Monday, March 20, 2017

Brown Buds.

3-20-17 SHORT HILLS: It got up to about fifty today, but with the wind, it still felt cold. The snow cover is slowly dwindling. The birds continue to mob the feeders.

I got a close look at some of the shrubs today and saw a lot of dead, brown buds. Some were flower buds, and some were leaf buds. The frozen flowers will not regenerate this season, but the plants will make new leaves.

However all the energy and material that went into the early leaf development, because of the early, extended warm spell, will be lost to the plants. Some of the ends of the branches may also have died from the cold. If there are no further traumas, most of the shrubs will survive. Marginal plants may have been too traumatized to recover. More extensive damage may yet appear.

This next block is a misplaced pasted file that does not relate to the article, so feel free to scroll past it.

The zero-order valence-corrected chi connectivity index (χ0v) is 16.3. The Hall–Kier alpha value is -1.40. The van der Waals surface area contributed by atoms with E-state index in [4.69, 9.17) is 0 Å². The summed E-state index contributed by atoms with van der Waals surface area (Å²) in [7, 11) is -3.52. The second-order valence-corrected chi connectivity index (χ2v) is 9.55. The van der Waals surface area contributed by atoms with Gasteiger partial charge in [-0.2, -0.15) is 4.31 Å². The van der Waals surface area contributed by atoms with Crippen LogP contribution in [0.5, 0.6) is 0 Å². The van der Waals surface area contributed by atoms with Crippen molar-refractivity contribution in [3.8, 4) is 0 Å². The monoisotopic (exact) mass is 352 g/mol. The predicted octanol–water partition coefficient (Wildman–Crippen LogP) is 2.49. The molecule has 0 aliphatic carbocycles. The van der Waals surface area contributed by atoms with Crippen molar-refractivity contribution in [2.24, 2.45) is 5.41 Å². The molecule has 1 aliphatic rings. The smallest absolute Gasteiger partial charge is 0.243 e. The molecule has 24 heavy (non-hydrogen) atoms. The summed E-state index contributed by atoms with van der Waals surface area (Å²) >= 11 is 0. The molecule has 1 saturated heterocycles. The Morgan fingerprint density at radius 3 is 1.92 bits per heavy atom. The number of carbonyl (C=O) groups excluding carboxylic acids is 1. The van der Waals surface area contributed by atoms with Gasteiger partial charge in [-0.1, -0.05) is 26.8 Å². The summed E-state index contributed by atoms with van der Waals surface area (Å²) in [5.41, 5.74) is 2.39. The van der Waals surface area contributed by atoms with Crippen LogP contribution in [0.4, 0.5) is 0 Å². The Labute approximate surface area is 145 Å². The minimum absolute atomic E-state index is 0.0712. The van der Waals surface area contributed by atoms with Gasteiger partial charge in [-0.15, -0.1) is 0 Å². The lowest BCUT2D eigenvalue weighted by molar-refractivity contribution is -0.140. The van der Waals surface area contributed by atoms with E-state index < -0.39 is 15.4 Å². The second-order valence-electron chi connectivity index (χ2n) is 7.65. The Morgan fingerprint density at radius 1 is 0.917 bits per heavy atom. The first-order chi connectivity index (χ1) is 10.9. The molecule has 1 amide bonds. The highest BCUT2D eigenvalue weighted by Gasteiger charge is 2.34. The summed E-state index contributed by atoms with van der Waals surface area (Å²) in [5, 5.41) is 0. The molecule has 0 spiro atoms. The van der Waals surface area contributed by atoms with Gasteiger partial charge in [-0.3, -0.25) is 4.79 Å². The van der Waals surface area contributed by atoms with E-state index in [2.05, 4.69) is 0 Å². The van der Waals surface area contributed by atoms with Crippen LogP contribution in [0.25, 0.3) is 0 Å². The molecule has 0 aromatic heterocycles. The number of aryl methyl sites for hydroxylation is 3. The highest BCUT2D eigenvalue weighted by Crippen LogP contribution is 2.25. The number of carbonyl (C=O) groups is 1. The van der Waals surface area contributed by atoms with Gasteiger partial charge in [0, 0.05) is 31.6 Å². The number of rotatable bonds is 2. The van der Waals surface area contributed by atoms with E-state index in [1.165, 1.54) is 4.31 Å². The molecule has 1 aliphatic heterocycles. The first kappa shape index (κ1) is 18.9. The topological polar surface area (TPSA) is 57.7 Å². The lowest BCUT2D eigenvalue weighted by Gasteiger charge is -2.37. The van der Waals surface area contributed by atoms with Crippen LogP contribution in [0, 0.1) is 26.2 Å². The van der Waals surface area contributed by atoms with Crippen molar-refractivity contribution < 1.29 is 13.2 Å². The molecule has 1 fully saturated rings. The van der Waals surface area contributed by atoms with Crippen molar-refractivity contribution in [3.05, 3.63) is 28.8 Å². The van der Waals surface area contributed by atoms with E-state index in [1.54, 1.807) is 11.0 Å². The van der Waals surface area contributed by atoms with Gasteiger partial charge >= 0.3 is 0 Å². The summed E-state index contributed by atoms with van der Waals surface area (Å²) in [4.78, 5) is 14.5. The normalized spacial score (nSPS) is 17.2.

The Vernal Equinox occurred early this morning in our time zone, marking the sun’s crossing of the Equator and the beginning of spring in the Northern Hemisphere. Now is when it should be warming up, not in February. Blame climate change—it has happened and will be getting worse in spite of the deniers.

Quince. The round buds are flowers and will probably open with minor damage. The brown buds on the upper side of the branch are leaves that are dead. The shrub will grow new ones, but that will eat into its energy reserves.

Forsythia. The brown buds were flowers, now dead.

Viburnum. The leaf on the right may be OK, the shrub will likely survive.

Hydrangea. These leaf buds are probably dead as is most of the branch.

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